Percheron Hill LLC: Free Small Business Articles

Starting a Small Business on a Budget

Starting any business, even a small one, requires cash. You need working capital just to operate, for example. And you may need additional funds for fixtures, equipment and machinery.

Not surprisingly, then, finding this startup cash becomes a major challenge to beginning operations. But you can use several tricks to make starting a business on a budget easier.

Starting a Business on a Budget Trick #1: Pick a Service Business

The economy is full of interesting business opportunities. Some require more capital than others. Accordingly, one of the easiest and most powerful tricks you can use to start a business on a budget is picking an opportunity with low capital requirements.

For example, if you start a professional service business like a consultancy or a personal service business like a catering firm, your capital requirements end up way, way lower than someone who starts a manufacturing business that requires million dollar pieces of machinery.

Accordingly, look at service business opportunities if you're short on cash.

Starting a Business on a Budget Trick #2: Start Really Small

If you can start your new business so that, in the beginning, the operation is very small, you'll also reduce your capital requirements.

Almost automatically, smaller operations require less cash and inventory. And smaller operations may operate just fine with more modest investments in fixtures and equipment.

People sometimes don't like to start small. But oftentimes, these people miss the fact that with steady growth, even a very small operation quickly grows larger over time. For example, a $25,000-a-year service business growing by 25% a year, doubles in size every three years.

Starting a Business on a Budget Trick #3: Operate Part-time in the Beginning

Another point related to the suggestion of starting really small: You may want to operate the business on a part-time basis, at least in the beginning. Here's why: Operating your new business on a part-time basis may mean that the business doesn't need to support you. You'll then be able to re-invest the profits back into the business.

Nobody wants to work two jobs, obviously. But if you can juggle your schedule enough over the first six or twelve months to both do your regular job and to operate your new business, you may find that you've largely solved the cash flow problems that threaten many new small businesses.

Starting a Business on a Budget Trick #4: Grow Slow

Here's a financial reality that surprises many business owners. Not only does starting a business require capital. But growing a business requires capital, too.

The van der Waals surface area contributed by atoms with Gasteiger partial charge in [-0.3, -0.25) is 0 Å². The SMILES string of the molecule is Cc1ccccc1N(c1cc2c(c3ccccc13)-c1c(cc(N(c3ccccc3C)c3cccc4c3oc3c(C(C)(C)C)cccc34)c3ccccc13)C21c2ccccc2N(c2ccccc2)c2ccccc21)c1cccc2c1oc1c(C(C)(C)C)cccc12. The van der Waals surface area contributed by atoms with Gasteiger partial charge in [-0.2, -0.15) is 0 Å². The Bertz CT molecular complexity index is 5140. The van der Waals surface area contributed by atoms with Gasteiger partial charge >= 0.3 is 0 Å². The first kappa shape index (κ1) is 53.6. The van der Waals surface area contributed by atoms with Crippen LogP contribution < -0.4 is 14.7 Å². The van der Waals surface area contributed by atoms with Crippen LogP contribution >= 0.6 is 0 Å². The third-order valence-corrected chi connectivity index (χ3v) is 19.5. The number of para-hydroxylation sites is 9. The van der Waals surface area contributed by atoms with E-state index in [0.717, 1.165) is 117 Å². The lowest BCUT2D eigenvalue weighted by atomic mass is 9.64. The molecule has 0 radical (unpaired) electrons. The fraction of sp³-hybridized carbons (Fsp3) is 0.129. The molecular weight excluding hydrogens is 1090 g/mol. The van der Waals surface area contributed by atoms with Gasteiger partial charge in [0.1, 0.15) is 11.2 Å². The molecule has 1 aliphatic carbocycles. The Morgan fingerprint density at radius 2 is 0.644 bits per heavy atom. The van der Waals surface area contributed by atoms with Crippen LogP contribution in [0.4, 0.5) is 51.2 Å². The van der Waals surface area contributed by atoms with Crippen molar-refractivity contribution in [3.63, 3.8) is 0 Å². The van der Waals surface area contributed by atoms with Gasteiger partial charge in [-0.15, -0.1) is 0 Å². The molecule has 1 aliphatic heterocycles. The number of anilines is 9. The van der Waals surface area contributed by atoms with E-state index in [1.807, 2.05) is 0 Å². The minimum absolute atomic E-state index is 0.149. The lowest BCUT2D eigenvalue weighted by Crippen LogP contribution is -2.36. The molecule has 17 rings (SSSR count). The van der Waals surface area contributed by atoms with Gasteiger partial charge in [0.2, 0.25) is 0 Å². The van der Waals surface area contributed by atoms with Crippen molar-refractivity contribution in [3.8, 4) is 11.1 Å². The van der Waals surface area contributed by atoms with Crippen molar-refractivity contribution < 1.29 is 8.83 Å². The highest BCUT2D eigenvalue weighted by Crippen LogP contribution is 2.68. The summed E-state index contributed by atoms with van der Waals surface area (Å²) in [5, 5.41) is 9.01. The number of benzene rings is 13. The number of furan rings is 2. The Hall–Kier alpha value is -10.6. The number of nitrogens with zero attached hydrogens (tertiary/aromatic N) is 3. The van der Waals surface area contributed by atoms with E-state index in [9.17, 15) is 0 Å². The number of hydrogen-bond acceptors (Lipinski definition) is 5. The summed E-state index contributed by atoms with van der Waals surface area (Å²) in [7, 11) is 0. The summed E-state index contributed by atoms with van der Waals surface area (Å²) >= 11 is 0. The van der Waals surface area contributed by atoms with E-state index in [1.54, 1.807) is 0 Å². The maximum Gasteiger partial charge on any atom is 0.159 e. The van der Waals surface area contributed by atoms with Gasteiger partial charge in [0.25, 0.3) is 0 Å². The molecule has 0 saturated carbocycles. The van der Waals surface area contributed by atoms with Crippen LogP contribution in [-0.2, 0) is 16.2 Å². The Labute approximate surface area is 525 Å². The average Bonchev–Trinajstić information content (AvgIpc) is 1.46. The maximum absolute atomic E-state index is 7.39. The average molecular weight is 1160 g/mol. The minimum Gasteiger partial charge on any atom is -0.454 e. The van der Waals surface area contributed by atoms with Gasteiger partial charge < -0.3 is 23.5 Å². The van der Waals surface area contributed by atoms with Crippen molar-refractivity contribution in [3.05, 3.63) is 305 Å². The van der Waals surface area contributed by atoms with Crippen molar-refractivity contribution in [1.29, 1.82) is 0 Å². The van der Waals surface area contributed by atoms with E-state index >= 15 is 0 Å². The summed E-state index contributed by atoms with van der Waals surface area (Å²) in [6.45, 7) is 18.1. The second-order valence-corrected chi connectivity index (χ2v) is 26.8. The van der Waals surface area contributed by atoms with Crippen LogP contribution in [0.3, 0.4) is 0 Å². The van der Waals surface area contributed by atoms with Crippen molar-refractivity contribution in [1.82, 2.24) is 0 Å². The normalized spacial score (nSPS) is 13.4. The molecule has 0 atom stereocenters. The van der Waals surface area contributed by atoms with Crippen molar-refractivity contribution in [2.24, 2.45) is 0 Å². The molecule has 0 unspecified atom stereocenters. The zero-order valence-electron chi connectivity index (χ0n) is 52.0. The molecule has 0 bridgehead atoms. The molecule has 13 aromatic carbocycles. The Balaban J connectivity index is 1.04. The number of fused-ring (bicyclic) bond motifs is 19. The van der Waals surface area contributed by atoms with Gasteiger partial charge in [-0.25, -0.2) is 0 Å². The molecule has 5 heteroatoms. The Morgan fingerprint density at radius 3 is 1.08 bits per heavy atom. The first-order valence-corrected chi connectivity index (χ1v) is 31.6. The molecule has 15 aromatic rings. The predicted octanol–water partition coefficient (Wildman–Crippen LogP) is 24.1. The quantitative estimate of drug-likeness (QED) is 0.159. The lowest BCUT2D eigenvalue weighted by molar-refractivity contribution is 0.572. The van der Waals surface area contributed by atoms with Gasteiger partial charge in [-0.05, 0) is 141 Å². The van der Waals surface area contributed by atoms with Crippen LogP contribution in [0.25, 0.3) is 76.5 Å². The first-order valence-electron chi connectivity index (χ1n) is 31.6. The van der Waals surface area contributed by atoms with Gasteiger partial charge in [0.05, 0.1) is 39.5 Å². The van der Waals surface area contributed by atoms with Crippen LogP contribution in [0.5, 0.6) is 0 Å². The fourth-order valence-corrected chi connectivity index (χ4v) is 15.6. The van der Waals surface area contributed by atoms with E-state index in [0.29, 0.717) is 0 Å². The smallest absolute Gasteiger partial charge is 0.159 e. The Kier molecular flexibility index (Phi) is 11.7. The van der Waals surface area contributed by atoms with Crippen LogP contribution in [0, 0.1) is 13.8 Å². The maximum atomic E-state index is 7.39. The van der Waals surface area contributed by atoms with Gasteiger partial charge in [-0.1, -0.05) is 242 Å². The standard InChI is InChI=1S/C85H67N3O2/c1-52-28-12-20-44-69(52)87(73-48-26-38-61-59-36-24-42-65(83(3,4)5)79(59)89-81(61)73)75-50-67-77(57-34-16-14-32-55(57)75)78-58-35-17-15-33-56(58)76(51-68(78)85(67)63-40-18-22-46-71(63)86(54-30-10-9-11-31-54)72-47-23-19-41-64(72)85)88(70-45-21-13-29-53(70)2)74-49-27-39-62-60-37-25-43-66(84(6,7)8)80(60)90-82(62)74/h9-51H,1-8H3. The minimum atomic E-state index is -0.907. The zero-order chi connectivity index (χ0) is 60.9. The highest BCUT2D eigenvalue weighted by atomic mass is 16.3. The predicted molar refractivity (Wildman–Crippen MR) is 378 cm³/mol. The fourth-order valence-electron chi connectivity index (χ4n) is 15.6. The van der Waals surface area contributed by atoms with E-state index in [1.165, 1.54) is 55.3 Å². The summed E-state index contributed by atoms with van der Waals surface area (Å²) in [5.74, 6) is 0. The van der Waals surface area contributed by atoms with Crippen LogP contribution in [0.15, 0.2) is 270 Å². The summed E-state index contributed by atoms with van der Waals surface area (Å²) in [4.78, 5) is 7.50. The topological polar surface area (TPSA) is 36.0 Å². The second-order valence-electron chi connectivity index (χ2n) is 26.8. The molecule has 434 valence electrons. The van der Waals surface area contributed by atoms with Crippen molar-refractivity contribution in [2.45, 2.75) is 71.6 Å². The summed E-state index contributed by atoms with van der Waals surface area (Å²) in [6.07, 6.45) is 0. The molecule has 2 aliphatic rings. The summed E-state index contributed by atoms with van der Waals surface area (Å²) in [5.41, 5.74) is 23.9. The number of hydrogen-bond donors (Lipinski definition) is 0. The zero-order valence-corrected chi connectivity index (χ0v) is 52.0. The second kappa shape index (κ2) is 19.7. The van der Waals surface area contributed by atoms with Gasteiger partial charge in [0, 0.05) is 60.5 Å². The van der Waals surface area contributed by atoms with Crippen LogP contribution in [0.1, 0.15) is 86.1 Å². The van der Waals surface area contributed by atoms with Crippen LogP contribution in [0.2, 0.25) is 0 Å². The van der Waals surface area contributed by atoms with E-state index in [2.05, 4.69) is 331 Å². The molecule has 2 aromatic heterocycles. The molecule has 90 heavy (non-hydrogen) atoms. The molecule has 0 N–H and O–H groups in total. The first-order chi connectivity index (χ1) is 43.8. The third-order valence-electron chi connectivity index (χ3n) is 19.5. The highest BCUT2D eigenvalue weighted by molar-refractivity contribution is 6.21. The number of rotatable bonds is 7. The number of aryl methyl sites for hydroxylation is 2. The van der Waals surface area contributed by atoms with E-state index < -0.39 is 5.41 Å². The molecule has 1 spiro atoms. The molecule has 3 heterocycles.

In other words, say you've got a good little operation going--one that makes you a decent living. But say you really want to double the size of the business. As a general rule, in this situation, if you want to double the size of the operation, you need to double the capital you've invested.

Suppose you've invested fifty thousand dollars into the operation, for example, considering both the money you originally invested and the profits you've reinvested. To double the size of the operation, you probably need to double-down your investment to one hundred thousand dollars.

How does this financial reality relate to starting a business on a budget? Because growing a business means growing the capital invested in the business, typically you want to grow a business slowly.

Starting a Business on a Budget Trick #5: Stay Lean and Mean

One final trick, or maybe suggestion is a better description: You want to stay lean and mean throughout the first months of operation and even after your new operation seems to have stabilized and cash flows seem predictable and steady.

Regularly, business owners start out lean. And then, when the operation grows to a stage of healthy profitability, they become slightly careless about cash flows. Perhaps a bit undisciplined in managing their working capital.

But part of the business owner's job--one of the keys to profitability--is keeping a lid on costs and working capital. simple and time-worn: Rather than have the S corporation borrow the money and then have the shareholder-employee guarantee the loan (the usual arrangement), your tax accountant will want the bank to loan the money to the shareholders (who in turn re-loan the money to the corporation). If necessary, the S corporation can provide a loan guarantee. This arrangement, called a back-to-back loan, does create basis.

About the author:

Seattle tax accountant Stephen L. Nelson is the author of a bunch of e-books about incorporation including: http://www.fasteasyincorporationkits.com/CaliforniaCorporationKit.htm and http://www.llcsexplained.com/doityourself_California.htm. Nelson is also the author of the small business best-seller QuickBooks for Dummies.